Tuesday, February 20, 2007

Inventing Excuses for Healing Failures

Larry King once asked Oral Roberts: “Rev. Roberts, when God does not heal someone you have prayed for, how do you explain that?” The famous healer's reply: “I don’t know."

I always admired Oral Roberts for that answer.

As Christians, we take our stand on the Scriptures to tell us who God is and what He does.. Sometimes Scriptures are very confusing. The subject of healing being an example. Confusion though, does not give us license to make up our own religion.

I do have my own way of resolving difficult Scripture for myself. I always start with Jesus. When even His words confuse me, then I fall back on a saying my grandmother taught me: "Actions speak louder than words." That saying even helped me be a better psychotherapist. When I don't understand what a person is saying, I watch what he does.

Therefore, if someone asked me the question posed to the Rev. Roberts, why did God not heal someone, I would have to reply, "I don't know, I never saw Him (Jesus) not do it."

Jesus healed everyone who asked Him. When did any one ever see Jesus do such things as these: “God took your little sister to heaven because she was so sweet, He wanted her with Himself.” Or, “God did not heal in order to bring you closer to Himself, or "God uses your sickness to teach you." etc. etc. Fill in the awful explanations you have heard.

Where do such people get their religion?


Anonymous said...

The idea of reading the gospels to see what Jesus did seems extremely important to me. I remember reading a Roman Catholic catechism that affirmed that while the gospel writers apparently change story details to convey specific meanings within the specific gospels, the gospel writers still bore faithful witness to the ministry of Jesus. In other words, Jesus really did the kind of miracles and healings reported in the gospels. This seems of extreme importance to me because of statements about himself that the gospel writers attribute to Jesus. Statements like, "If you have seen me, you have seen the Father", "The Son of Man can of himself do nothing - the Father in me does the works", "I only do the works I see my Father do". Statements like "God took my baby to heaven because he wanted another rosebud in his bouquet" sound sweet but are terrifying to me. What if God is really that capricious? So I fall back on what Jesus said. If I have seen him, I have seen the Father. Jesus is the express image of the Father. When I see Jesus in the gospels responding to a hurting person, that must be the heart and will of God in action - regardless of my experiences to the contrary.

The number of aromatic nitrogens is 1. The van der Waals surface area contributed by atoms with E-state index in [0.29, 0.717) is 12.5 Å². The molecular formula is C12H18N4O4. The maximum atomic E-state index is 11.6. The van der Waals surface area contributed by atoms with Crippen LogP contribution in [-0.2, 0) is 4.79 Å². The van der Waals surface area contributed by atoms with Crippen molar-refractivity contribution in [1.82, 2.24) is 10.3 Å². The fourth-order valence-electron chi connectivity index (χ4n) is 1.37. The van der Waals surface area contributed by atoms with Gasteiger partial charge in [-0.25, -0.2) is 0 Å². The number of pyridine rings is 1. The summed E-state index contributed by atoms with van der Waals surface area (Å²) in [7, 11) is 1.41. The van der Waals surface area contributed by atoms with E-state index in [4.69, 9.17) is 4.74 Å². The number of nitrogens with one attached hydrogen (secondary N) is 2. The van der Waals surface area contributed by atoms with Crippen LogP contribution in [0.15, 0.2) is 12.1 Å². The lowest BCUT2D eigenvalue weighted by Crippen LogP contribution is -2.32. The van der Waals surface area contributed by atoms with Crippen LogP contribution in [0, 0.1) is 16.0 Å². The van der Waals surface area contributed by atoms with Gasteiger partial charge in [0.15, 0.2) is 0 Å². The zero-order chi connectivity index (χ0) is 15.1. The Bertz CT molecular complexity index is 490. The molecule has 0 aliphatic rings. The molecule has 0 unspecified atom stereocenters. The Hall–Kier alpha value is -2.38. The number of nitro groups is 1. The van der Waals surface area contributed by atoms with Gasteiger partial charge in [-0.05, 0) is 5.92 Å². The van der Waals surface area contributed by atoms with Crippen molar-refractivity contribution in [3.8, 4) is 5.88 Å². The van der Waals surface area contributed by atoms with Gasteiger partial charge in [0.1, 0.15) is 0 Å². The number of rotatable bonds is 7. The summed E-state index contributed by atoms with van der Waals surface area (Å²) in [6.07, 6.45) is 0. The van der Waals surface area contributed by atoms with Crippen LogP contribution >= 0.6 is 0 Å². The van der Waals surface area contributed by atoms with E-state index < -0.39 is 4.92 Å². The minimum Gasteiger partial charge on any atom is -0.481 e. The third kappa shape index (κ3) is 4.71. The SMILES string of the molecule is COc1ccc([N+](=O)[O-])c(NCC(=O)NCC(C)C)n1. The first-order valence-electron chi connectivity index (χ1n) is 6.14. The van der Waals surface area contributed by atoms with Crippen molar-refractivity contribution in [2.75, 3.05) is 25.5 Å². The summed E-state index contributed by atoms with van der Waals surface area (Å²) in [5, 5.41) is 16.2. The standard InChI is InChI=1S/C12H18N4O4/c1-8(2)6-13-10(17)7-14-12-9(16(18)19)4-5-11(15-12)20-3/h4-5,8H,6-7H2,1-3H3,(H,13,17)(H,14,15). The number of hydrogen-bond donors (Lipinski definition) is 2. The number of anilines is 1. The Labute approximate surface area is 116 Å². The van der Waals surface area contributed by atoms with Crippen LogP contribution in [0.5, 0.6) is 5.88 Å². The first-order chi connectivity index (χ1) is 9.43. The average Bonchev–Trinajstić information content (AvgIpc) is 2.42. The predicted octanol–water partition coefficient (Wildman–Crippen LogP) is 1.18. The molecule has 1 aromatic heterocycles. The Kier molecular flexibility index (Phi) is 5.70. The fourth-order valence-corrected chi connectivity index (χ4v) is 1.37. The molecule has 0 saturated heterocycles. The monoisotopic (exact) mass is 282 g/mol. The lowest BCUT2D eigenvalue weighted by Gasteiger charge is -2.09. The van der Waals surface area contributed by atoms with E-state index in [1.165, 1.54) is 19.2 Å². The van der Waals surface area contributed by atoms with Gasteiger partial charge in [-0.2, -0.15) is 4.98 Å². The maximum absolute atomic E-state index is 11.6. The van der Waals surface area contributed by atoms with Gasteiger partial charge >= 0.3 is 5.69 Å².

Apparently Jesus couldn't do just anything he wanted. Ministering as a human being empowered by the Holy Spirit, he was totally dependent on the Father's will. Sometimes Jesus told folks that their faith healed them. I often reflect on the woman who suffered from severe bleeding - and had spent all her money on unsuccessful medical treatments. She pressed through the crowd around Jesus and touched him by faith. Power flowed out of Jesus into her body and she immediately perceived that her body had changed and that she was well. Jesus had to ask who touched him because he had felt the power transfer, but didn't know who had made the faith contact. Contrast that to Jesus' ministry in his hometown. There he could do no mighty acts because of their unbelief.

I don't know why specific people aren't healed. But the bible does assert that some things prevent God from accomplishing his healing will - including unbelief, unforgiveness, not discerning the Lord's Body in Holy Communion, lack of prayer and fasting leading to unbelief. Agnes Sanford often said that while all things are possible to the believer, not all things are necessarily possible for me. Some healing miracles may prove to be part of a corporate experience of God's covenant that transcends the person seeking healing. Maybe the Body of Christ is just weak in healing ministry because of all the divisions within the Body of Christ.